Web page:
Tag Archives | protected cropping

Haygrove Hotel


After an article in the Organic Grower last year I started dreaming of more protected cropping and I started talking to Haygrove Polytunnels. I had never approached them before as I thought they would be way too expensive, but I was proved wrong and wish I had done so earlier.

Their range, specification and technical info is impressive, and it’s all built on the direct experience they have with fruit growing all over the world. The caterpillar tunnel I have had for 2 seasons has been great, but I had to take it down for most of last winter as it was so so stormy. At 20mph winds the caterpillar looked like it had a life of its own and was going to turn into some kind of winter moth and fly away.

Moving all the metalwork took a while


Auger action!

 So the Super Solo tunnel I have opted for (NB., other profiles are available!)  is 26m long, 8.5m wide and cost £2500. That includes a metal top bar along the entire length, additional bracing (windy kit) and roller doors. It has some straight profile at the edges (essential if you want to use all the space) and the potential for some major ventilation come summertime. As you can see, it’s like a Spanish tunnel that goes down to the ground, but is roped up the same way.



I did have to borrow my Dad for half a day to screw in the ground anchors (70 0mm) with a hired auger, but apart from that it was straighforward enough for one person to do. I even skinned it myself when I could see a quiet day forecast, although it would be much more preferable with more. It therefore has some great advantages in cost (no concrete or timber or outside contractors), probably some planning advantages as it is clearly a temporary structure, it can be closed down for the worst of the winter (spring bulbs!) and still grow summer crops because of the ventilation. I estimate it is probably 4-5 times cheaper than a twinspan polytunnel covering that size, all things considered.



The handy see-saw ring for roping up, definitely easier with two..

 The only slight niggle is with the plastic for the doors, which tends to billow in a bit in windy weather, due to the enormous tractor access opening. Haygrove do sell a stiffer door material which I would well recommend getting delivered with everything else. Their instructions, manuals, technical information and after sales support were all really good, you can find them on the world wide web of wonder here www.haygrove.co.uk.


Ashley Pearson

Caterpillar Capers

I was growing vegetables full time, I looked down on cloches. Too far
down, too much bending down and far too much pegging down. All that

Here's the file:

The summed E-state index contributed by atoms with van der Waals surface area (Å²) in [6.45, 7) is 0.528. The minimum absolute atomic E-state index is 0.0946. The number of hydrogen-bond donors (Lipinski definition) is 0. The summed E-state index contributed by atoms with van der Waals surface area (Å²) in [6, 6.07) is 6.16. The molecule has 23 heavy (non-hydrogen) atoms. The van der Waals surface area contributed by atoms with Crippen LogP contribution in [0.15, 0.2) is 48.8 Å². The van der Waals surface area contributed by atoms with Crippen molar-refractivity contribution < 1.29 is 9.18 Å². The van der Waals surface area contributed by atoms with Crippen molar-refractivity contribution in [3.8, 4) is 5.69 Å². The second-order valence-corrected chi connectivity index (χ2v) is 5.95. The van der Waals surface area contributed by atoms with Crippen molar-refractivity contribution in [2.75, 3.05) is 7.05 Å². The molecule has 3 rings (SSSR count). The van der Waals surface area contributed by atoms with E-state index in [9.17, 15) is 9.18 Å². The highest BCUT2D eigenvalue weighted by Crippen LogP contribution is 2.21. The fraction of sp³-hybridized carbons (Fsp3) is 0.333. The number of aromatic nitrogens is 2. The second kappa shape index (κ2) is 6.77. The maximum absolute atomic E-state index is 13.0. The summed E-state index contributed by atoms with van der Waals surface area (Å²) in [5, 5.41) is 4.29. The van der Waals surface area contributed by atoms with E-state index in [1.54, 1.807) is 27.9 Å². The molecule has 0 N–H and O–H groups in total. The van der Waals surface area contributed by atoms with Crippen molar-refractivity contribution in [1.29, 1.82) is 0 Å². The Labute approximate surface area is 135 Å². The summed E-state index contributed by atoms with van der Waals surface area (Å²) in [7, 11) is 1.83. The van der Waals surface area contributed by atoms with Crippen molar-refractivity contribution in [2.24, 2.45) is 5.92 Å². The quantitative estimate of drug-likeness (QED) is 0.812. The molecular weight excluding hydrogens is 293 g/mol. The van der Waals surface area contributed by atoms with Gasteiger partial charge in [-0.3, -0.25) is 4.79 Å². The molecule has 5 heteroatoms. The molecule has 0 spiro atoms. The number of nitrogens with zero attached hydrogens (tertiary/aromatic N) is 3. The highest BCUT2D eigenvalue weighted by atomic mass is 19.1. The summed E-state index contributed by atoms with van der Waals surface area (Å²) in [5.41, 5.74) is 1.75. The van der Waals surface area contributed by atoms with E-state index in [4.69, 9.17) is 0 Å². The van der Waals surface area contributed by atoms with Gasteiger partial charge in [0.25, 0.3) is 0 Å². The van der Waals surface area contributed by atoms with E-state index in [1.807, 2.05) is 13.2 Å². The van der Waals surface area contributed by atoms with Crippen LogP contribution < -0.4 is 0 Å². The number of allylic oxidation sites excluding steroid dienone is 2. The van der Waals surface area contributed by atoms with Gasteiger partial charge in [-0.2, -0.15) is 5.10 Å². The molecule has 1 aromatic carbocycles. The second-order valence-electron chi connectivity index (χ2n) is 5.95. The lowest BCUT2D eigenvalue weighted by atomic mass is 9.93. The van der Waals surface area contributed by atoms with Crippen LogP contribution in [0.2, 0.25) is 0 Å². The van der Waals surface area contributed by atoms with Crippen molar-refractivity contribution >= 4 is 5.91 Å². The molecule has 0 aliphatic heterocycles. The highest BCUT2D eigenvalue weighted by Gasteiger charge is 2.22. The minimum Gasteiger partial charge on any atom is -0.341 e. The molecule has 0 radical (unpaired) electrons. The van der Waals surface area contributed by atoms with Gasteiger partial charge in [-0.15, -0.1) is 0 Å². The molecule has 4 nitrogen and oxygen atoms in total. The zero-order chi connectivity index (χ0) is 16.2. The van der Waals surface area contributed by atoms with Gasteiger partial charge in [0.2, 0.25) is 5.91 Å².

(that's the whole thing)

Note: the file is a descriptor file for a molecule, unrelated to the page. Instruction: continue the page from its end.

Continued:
ground level shenanigans, just way too undignified in order to gain a
very small ribbon of protection. And then you can't see whatever bad
omens may be hidden beneath the plastic, either weeds, pest or diseases, and a
false sense of security was guaranteed.



I now find that I have spent the autumn and winter thus far wrestling
with a caterpillar tunnel, which I now realize is just a really
expensive and humongous
cloche. I
can't even stand up in it, which is the first major design fault you
might observe. However, I am limited by the 6m standard sizing of the
PVC pipe hoops, resulting in a mildly stooping scenario.



idea comes from the USA and has been covered well by the Growing For
community (NB. They call polytunnels 'hoophouses' over there).
There is an introduction to the concept here by
Lynn Byczynski.

The main features are portability, no footings, hoops that fit over
steel rebar 'pegs', and rope lashings (lots and lots!) that produce a
segmented appearance and the caterpillar profile. After spending a
small fortune reskinning a twin-span polytunnel this year, we thought
we'd give it a go, especially since you can move them to fresh ground
so easily.

played it safe however and have only put tulips in it this autumn,
just in case. There have been a few hiccups and several improvements
along the way, notably bigger and bigger hoops, after the Mark One, pictured below.


It has been keeping
me slightly fretful on stormy nights but we'll keep you posted about
the spring blooms and whether we can get enough air flow through it.
It has seemed to cope with the winter snow so far though, and near
flooding, although it may just yet prove to be the ultimate vole



The River Thames coming up to say 'hello' last year.